Lorelle Pinot Grigio
Moulin de Gassac Pinot Noir
Gouleyant cahors (Malbec)
Lascaux Rouge Garrigue
Ercole Bianco (Organic)
Weston Hoard spent four years living in Piedmont and working for renowned winemaker Paolo Scavino. When he returned to the United States in 2011, he determined to channel his experience in Italy into a new importing project which he named “The Piedmont Guy.” The company “does Piedmont,” and only Piedmont.
Ercole is a project aimed at honoring the work of the unsung heroes of Italy — the grape growers themselves. Ercole, whose English translation is Hercules, is only made possible by a generations-old cooperative of local growers in the Monferrato area. Every fall, these men and women cultivate bright and balanced fruit, allowing us to make real wines that are transmitters of time and place. The place, Monferrato, ranks among the most historic grape-growing areas of Piedmont. The fruit from this overlooked area gives us Ercole, a family of wines offering remarkable value. Enjoy these one-liter, screw-top bottlings unconditionally. Salute!
The cooperative behind Ercole works predominantly with old vines ranging from 30 to 50 years old. All participating growers adhere to the European Union rule for sustainable farming known as lotta integrata, or lutte raisonnée, though many are now certified organic. None of these growers use systemic treatments or chemicals, employing only minimal copper and sulfur. Both vinification and bottling are certified vegan.
The place, Monferrato, ranks among the most historic grape-growing areas of Piedmont and is the confirmed birthplace of the Barbera grape. For these reasons, we work primarily with Monferrato’s indigenous grape varieties. The fruit from this increasingly popular area gives us Ercole, a family of wines offering remarkable value.
At their best, wines made from the native grape variety Cortese boast a serious yet pleasing weight, pronounced minerality, and beautiful acidity. In fact, the Cortese-based wines of nearby Gavi are among the most treasured whites of Northern Italy. We have discovered that adding a touch of Chardonnay and Sauvignon Blanc further sharpens and thereby elevates this wine.
Lorelle Pinot Grigio (Sustainable)
Lorelle is produced from a small, family-owned and operated winery. Better known as the people behind Six Peaks Winery, founders, John and Lynn Albin (UC Davis), along with their son, Andrew Albin (OSU), work together to produce Lorelle, which are both true to variety and excellent companions with food.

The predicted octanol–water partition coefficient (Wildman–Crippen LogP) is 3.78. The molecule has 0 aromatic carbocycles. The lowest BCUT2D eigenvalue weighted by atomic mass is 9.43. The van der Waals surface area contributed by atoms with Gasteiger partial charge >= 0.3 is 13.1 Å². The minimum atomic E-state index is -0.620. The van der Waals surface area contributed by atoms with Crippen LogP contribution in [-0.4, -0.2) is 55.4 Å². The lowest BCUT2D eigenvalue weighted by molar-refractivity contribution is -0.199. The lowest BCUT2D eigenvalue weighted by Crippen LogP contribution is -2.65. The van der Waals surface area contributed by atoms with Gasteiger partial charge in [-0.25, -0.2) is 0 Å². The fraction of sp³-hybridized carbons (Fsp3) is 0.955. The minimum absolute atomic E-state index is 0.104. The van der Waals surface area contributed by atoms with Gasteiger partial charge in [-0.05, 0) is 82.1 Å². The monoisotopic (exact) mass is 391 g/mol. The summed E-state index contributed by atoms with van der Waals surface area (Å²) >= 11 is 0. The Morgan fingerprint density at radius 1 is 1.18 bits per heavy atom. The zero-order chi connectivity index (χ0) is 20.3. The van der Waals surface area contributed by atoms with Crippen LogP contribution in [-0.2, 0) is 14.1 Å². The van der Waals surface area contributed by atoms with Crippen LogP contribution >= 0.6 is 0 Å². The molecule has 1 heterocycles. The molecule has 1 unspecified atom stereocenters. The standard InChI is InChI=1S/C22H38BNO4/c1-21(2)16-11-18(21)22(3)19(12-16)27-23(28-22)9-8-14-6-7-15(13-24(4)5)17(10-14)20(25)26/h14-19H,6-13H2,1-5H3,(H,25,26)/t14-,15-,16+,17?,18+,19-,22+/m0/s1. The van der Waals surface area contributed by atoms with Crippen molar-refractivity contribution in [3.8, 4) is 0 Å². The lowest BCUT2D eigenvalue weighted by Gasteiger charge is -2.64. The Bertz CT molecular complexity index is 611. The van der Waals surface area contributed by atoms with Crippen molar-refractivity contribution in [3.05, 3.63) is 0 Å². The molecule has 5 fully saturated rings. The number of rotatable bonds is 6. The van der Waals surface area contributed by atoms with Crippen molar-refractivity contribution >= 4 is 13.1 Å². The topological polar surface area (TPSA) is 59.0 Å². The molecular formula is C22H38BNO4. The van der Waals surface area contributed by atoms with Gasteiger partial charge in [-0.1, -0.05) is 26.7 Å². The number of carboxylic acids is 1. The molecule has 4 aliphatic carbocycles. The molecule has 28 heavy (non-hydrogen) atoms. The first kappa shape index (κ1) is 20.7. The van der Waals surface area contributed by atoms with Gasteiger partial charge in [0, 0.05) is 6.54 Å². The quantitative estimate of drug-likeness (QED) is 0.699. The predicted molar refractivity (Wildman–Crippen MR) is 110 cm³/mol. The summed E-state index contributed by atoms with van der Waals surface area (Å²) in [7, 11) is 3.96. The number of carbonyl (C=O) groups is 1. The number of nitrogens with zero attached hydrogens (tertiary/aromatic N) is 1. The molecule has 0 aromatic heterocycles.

After a long stint as winemaker at King Estate, John planted his own vines at Laurel Vineyard in 1981. Nearly a decade later they expanded from viticulture to winemaking. Throughout John’s long winemaking history in the Pacific Northwest, he has had many opportunities to work with and befriend many talented farmers. These relationships are part of what makes Lorelle so special. They not only meticulously tend to their own vineyards for this project, but they also source some of the best fruit from the best growers year after year to make wines that are consistently delicious.
Flavors of pear, stone fruit and green apple. This wine is conventionally dry, but has enough ripeness to balance the wine’s natural acidity making it well-rounded and easy to enjoy. The fruit for this wine comes from den Hoed Vineyard, within the Columbia Valley AVA, where it is a little cooler than other locations in the area. This cooler climate vineyard gives the wine unique freshness and bright acidity. This fruit is machine harvested so it is imperative that it goes immediately to the winery, this is why they ferment the grapes near the vineyard site in Richland, WA.
Moulin de Gassac Pinot Noir (Organic and Biodynamic – with natural techniques/minimal intervention and little SO2)
As a wine-growing district, Languedoc-Roussillon has had to struggle somewhat. However, the area’s reputation as a mass producer of simple bulk wines is beginning to wash off and the district seems to be producing one brilliant wine after the next.
Wine enthusiasts have a real interest to explore among the thousands of vineyards in this area, the largest wine-growing district in France. The history of Mas de Daumas Gassac is quite extraordinary: In Millau, a little way up in the Cevennes, there is a more than 300-year-old family company producing gloves and other leather goods.
In 1970, the boss, Aimé Guibert and his wife Veronique, acquired what was then a very run-down vineyard – a mas – between the town of Gignac and Aniane, just west of Montpelier. They had a dream of growing good quality wine and knew that the soil at the foot of the Gassac hills would be suitable for this purpose.
What started off as a dream in 1970, the “country wine” of Mas de Daumas Gassac has now grown into one of the finest wines in the world. The Herault’s most famous estate, Mas de Daumas-Gassac is often referred to as ‘the Lafite or First Growth of the Languedoc’ – their wines have achieved ‘cult’ status.
Several years back, the folks at Mas de Daumas Gassac began working with a neighboring cooperative in Sête to produce fun, full-flavored wines from the surrounding countryside and rocky hillsides. The goal is to produce wines grown under the strict vineyard and winemaking regimens employed at this unique domaine.
Organic farming is de rigueur and the vinification is closely overseen by the Guibert family. The results are splendidly aromatic wines that bring out the terroir of this Mediterranean region.